​​​​Dario Mohr ART

I appreciate apophenia (the human tendency to perceive meaningful patterns within random data) and how it can manipulate the viewer. In my early childhood, I intentionally looked at folds in bed sheets or cracks in ceilings to find people or animals in them, seeking meaning out of chaos where there was none. Conversely, I began to draw from synchronicity, or what can be referred to as meaningful coincidences, which has been helping guide my life since my mid-20s. The schizophrenic phenomenon of apophenia and the destiny oriented experiences of divine serendipity can be seen on a continuum, with the former acting like a red herring and the ladder alluding to a higher truth. My spirituality is a major inspiration, represented though signs and symbols, while the trickster archetype, leading one astray, has also informed my work. I provide a lot of room for the viewer to have a subjective experience with the work, or to choose to weed through the composition to ascertain the intended message. I encourage my viewers to get lost in the chaos, or seek the intended meaning behind the works. What the viewer discovers in the work may also shed light on the viewer’s tendencies in perspective beyond the works.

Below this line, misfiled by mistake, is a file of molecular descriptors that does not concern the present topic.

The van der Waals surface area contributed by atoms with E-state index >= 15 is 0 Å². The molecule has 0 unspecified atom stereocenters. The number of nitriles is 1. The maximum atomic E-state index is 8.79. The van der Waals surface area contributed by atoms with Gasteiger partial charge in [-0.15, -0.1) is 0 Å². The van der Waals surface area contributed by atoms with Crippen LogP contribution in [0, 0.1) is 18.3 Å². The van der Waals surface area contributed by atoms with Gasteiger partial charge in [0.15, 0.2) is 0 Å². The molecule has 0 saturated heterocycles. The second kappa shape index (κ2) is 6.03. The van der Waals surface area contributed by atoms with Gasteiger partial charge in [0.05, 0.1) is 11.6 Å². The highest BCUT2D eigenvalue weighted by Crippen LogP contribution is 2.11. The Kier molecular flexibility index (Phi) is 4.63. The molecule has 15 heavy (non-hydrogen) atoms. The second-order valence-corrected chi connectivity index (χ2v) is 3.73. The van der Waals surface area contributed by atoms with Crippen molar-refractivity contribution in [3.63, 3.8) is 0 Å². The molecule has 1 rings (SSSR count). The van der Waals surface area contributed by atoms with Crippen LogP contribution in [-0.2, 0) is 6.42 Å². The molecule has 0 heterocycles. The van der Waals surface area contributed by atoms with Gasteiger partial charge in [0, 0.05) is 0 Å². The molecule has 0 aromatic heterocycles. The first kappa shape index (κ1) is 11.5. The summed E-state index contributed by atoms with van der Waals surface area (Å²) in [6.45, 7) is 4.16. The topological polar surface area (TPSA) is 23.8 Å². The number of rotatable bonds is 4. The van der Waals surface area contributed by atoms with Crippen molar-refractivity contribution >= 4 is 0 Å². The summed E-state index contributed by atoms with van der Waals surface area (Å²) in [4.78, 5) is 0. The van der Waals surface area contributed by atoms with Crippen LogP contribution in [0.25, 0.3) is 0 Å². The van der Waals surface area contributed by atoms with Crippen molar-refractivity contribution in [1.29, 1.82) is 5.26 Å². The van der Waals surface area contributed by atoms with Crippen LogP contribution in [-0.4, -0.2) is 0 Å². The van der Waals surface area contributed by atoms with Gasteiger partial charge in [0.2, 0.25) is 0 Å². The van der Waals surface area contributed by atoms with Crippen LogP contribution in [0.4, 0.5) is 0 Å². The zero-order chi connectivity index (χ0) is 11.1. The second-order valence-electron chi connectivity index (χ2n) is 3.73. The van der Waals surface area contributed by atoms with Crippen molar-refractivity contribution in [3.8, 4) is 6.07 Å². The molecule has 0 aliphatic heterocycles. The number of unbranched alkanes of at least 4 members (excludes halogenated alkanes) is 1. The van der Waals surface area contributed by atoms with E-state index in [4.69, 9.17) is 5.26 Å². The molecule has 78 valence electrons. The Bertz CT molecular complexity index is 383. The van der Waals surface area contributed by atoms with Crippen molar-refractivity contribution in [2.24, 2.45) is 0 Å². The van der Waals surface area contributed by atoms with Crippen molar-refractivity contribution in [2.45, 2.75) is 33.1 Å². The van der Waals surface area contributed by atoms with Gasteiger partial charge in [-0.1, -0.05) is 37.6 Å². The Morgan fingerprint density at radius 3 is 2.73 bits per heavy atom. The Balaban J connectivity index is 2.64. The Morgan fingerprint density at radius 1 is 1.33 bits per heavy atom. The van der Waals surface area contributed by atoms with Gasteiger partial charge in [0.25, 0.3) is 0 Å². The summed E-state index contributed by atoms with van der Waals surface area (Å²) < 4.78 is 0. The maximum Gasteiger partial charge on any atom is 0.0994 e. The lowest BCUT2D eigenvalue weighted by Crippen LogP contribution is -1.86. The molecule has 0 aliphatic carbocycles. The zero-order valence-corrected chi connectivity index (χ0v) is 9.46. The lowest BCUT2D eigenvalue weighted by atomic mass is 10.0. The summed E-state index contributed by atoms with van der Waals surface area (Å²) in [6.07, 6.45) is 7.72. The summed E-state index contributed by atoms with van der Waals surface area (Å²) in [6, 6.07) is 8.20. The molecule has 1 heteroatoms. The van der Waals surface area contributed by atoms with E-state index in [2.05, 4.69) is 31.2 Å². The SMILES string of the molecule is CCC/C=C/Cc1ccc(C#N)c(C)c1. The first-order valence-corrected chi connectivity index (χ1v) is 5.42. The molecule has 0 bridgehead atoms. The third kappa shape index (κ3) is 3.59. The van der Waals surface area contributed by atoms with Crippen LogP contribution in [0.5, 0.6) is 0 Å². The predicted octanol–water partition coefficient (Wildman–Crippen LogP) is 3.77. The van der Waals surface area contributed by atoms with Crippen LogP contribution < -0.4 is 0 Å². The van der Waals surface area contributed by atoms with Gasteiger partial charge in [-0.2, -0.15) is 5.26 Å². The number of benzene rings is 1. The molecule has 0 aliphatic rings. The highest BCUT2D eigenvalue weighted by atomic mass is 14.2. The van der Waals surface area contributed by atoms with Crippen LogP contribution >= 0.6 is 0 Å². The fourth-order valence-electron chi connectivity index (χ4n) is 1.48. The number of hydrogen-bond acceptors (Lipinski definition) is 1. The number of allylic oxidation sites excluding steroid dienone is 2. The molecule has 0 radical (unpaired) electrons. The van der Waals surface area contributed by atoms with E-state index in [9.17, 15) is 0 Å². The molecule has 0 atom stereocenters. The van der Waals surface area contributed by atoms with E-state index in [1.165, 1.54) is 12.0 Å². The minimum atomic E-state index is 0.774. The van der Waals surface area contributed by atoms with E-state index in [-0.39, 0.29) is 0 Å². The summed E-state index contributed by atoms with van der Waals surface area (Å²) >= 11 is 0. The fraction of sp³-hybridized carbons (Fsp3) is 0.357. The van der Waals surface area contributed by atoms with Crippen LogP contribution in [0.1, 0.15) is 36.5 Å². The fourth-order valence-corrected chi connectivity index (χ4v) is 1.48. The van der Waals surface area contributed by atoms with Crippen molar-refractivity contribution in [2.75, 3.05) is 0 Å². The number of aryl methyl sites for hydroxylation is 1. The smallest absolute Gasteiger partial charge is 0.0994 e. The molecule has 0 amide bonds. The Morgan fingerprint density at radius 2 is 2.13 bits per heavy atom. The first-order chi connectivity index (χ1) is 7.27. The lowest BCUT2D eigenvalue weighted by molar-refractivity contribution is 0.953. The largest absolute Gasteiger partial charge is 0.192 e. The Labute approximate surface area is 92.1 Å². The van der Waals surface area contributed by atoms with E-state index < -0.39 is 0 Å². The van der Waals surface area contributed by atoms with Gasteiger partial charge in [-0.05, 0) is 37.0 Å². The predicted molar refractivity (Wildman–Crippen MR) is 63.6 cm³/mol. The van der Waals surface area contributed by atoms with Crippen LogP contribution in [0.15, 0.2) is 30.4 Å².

I employ a graphic art approach, stylistically likened to African and Mezzo American art. A lot of the work I create is intended to have a "fool the eye" effect, with symbols and imagery often hidden within pattern like compositions or abstraction. This composition serves my voice as I interject iconography in a way that rests soundly between the realms of figuration and motif. I often paint these pieces in acrylic or oil, but also manipulate unstretched canvas or hemp into reliefs. My work occasionally incorporates assemblage as well.  

My spirituality draws from Pantheism and Taoism, which are often present in my work, displaying interconnectedness through pattern. Within the composition I often feature symbols and religious icons from around the world to represent spiritual archetypes or energies of the subject. In previous explorations, I have painted numerous series including Orishas, Hindu Deities, Buddhist and Christian Iconography, as well as series of religious symbols, chakras, and other forms from around the world. This affinity for these religious archetypes is based in my search for the convergence or cultural universality of these anthropomorphized supernatural attributes. Conversely, I often include more carnal human vices that can impede on this spirituality. The energies flowing through me tend to dictate which polarity that piece will gravitate toward, if not a mixture of both. I aspire to have the symbols; personified or not; serve as an alchemical transformation for the soul as I create. The act of creating is one of the most spiritual experiences I have, and the chair and easel serve as my seat in front of the alter.


From Fine Artist to Fashion Designer, and Curator

Fine Art

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